It may be reaching ubiquity, but Google has just scratched the surface of the Web. In fact, computer scientist Weiyi Meng at Binghamton University is already working on Google’s replacement: a search engine that can give you straightforward answers to questions like “Who is Einstein,” instead of simply listing relevant URLs.
The metasearch engine would tap into the million or so search engines around the world, and present a more complete and accurate list of search results by searching the “deep Internet.” While the surface Web—the part of the Web that is indexed by search engines—has about 60 billion pages, the deep Web has about 900 billion pages—and because Google has not been designed to dig deeper, many of those pages are out of reach.
Ok, for anyone not on Twitter, it’s time to reevaluate: These days, even plants are doing it. And successfully, too—Pothos has 2,300 followers, and when it tweets, it almost always gets what it wants.
Granted, all it wants is water, but when plant owners are forgetful or just don’t have a green thumb, their green friends often go thirsty. The solution? Botanicalls, a device that sends wireless signals to Twitter. It’s made of soil moisture sensors that transmit information (too much moisture? too little?) through a circuit board to a microcontroller, just like a mini-computer.
“..The article constructs a bridge that places The Simpsons squarely within a postmodern aesthetic and, using this rubric, shows how the inherent political nature of parodic irony can help to create an inversion of meaning.”
Love ’em or hate ’em, social networking tools are growing faster than anyone can keep track of, and are being used plenty of unexpected ways.
Some developments are questionably beneficial, like new education standards in England that may require students to learn to use online tools like Twitter and Wikipedia, while scrapping history. Who needs a textbook to teach the Second World War when you can learn about it from a user-generated encyclopedia?
Other ideas have ambition, like Nokia’s investment in a California startup that will allow cell phones to act, essentially, like credit cards. Now, the developed world may not need additional forms of credit, but in countries where people often lack bank accounts, the ability to use prepaid phone credit as cash—or to transfer funds for a loan to a friend, for example—will facilitate transactions and a lot of everyday life.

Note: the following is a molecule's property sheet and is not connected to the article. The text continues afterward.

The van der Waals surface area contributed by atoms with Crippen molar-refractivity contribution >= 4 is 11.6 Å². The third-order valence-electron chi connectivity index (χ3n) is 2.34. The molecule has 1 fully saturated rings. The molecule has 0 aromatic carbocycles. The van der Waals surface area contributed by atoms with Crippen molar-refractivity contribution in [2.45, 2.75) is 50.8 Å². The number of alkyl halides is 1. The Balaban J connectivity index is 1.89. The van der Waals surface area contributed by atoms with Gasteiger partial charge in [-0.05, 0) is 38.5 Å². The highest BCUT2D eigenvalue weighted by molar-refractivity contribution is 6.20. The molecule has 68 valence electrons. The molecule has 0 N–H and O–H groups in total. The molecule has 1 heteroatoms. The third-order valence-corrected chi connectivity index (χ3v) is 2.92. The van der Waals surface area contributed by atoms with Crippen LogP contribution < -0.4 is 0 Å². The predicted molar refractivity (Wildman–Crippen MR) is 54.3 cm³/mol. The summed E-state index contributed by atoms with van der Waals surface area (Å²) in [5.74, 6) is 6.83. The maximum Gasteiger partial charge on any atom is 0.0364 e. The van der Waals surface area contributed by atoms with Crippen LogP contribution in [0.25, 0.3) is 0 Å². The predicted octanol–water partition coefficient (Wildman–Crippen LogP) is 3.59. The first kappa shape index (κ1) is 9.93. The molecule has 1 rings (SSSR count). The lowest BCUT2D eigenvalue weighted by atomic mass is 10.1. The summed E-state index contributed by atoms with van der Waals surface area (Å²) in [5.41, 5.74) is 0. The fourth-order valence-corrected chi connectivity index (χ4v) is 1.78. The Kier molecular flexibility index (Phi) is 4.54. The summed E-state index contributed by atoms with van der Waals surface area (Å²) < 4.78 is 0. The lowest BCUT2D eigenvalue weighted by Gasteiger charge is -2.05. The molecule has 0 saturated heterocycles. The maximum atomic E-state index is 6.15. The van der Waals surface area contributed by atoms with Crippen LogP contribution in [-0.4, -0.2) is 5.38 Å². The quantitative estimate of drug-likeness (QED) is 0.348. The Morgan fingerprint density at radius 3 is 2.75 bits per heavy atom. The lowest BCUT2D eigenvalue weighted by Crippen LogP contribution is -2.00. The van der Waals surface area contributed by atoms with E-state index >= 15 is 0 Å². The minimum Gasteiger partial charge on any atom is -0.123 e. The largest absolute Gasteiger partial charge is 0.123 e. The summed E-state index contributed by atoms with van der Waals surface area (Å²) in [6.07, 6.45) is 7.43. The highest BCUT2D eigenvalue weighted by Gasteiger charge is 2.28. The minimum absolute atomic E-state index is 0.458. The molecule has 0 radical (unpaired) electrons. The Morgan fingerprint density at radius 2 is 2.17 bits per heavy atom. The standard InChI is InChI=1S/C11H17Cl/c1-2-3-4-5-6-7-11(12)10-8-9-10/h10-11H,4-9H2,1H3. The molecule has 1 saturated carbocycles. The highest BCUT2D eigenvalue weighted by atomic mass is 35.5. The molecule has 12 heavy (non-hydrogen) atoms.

It takes Sandra Magnus more than two hours and a roll of duct tape to cook garlic and onions. Granted, she’s doing it all in space, where for the last four months she has been practicing orbital cooking. It’s not the easiest of tasks in a low-gravity environment, where even the tiniest crumbs can get lodged in a shuttle vent or even float into an astronaut’s nose, posing a breathing hazard.
One of Magnus’s first space culinary efforts: pesto canned chicken with vegetables, olives, and sun-dried tomatoes. The result? “Mediocre,” she said. She kept a journal of her cooking experiences, jotting down observations that are sure to come in handy for astronaut posterity. She noted that mixing was most easily done with sealed plastic bags, duct tape proved useful as a way to keep items (especially waste) in place, and when slicing, large pieces were most practical.
Bathroom time may not be wasted time after all: A year’s worth of your poop can be turned into 2.1 gallons of useable diesel. And the Norwegian capital of Oslo plans to put all that waste to work powering 80 of its buses with fuel made from the Bekkelaget sewage treatment plant, which houses the waste of 250,000 people.
If all goes as planned, the city’s other waste treatment plant, as well as biofuels made from food waste, will eventually contribute to the total supply—and with serious results: Fueling 400 or so buses this way would reduce 30,000 tons of carbon emissions a year.
While the idea certainly has an “ick factor,” it’s not like gas-station attendants will have to start shoveling sewage directly into a bus’ fuel tank.
“A 20-yr.-old female confederate wore a bra which permitted variation in the size of cup to vary her breast size. She stood by the side of a road frequented by hitchhikers and held out her thumb to catch a ride. Increasing the bra-size of the female-hitchhiker was significantly associated with an increase in number of male drivers, but not female drivers, who stopped to offer a ride.”
It seems that every passing day brings more bad economic news—but it’s not just your wallet that’s taking a hit from the recession. New research indicates that your teeth and liver (not to mention your waistline) are as well.
Rehab centers have reported a sharp rise in the number of bankers (and other white-collar workers) seeking treatment for substance abuse, depression, or both.
For one toddler in Colorado, parrots may displace dogs as man’s best friend. Willie the parrot warned his owner that a nearby baby was choking by repeating, “Mama, baby,” when the woman left the room and the toddler started to choke on her breakfast.
All was fine after the woman performed the Heimlich maneuver, but she gives credit to the parrot for the baby’s life. Willie was recognized on Friday with an Animal Lifesaver Award at an event called the Breakfast of Champions, attended by both the governor of Colorado and the mayor of Denver.
Willie’s call is just the latest in a string of heroic acts by non-humans—there was Buddy the German shepherd who called 911 last year when his owner began having a seizure (and is not the only dog to have done so), and a pod of dolphins who rescued a surfer from a great white shark. (Nor was that a unique incident.)